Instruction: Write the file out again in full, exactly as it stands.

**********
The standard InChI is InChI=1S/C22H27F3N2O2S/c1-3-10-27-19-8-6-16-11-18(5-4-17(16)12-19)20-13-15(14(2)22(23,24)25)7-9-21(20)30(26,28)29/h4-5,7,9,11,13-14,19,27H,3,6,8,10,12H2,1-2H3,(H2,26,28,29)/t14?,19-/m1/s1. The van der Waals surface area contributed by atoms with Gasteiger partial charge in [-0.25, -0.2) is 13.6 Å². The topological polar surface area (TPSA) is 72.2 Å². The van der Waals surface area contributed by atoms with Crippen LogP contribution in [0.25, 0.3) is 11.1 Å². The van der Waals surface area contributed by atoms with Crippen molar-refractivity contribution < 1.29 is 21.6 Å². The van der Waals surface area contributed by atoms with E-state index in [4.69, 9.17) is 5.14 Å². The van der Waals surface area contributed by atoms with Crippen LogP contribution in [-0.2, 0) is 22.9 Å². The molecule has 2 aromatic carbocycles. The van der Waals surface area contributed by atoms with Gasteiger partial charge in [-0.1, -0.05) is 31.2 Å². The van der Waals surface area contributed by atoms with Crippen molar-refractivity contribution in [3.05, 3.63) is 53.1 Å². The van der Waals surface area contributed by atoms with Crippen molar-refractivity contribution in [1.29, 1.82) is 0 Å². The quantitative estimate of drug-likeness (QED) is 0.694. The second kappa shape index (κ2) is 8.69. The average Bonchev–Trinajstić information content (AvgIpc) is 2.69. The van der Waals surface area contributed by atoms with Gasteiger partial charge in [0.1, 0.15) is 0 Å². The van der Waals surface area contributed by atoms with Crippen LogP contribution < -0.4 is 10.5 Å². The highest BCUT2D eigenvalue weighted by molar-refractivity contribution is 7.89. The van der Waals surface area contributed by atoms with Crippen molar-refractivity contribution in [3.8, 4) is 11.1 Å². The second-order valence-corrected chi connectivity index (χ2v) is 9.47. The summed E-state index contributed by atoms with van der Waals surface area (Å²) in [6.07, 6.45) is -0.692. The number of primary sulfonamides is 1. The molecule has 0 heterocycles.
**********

The standard InChI is InChI=1S/C22H27F3N2O2S/c1-3-10-27-19-8-6-16-11-18(5-4-17(16)12-19)20-13-15(14(2)22(23,24)25)7-9-21(20)30(26,28)29/h4-5,7,9,11,13-14,19,27H,3,6,8,10,12H2,1-2H3,(H2,26,28,29)/t14?,19-/m1/s1. The van der Waals surface area contributed by atoms with Gasteiger partial charge in [-0.25, -0.2) is 13.6 Å². The topological polar surface area (TPSA) is 72.2 Å². The van der Waals surface area contributed by atoms with Crippen LogP contribution in [0.25, 0.3) is 11.1 Å². The van der Waals surface area contributed by atoms with Crippen molar-refractivity contribution < 1.29 is 21.6 Å². The van der Waals surface area contributed by atoms with E-state index in [4.69, 9.17) is 5.14 Å². The van der Waals surface area contributed by atoms with Crippen LogP contribution in [-0.2, 0) is 22.9 Å². The molecule has 2 aromatic carbocycles. The van der Waals surface area contributed by atoms with Gasteiger partial charge in [-0.1, -0.05) is 31.2 Å². The van der Waals surface area contributed by atoms with Crippen molar-refractivity contribution in [3.05, 3.63) is 53.1 Å². The van der Waals surface area contributed by atoms with Crippen molar-refractivity contribution in [1.29, 1.82) is 0 Å². The quantitative estimate of drug-likeness (QED) is 0.694. The second kappa shape index (κ2) is 8.69. The average Bonchev–Trinajstić information content (AvgIpc) is 2.69. The van der Waals surface area contributed by atoms with Gasteiger partial charge in [0.1, 0.15) is 0 Å². The van der Waals surface area contributed by atoms with Crippen LogP contribution < -0.4 is 10.5 Å². The highest BCUT2D eigenvalue weighted by molar-refractivity contribution is 7.89. The van der Waals surface area contributed by atoms with Crippen molar-refractivity contribution in [3.8, 4) is 11.1 Å². The second-order valence-corrected chi connectivity index (χ2v) is 9.47. The summed E-state index contributed by atoms with van der Waals surface area (Å²) in [6.07, 6.45) is -0.692. The number of primary sulfonamides is 1. The molecule has 0 heterocycles.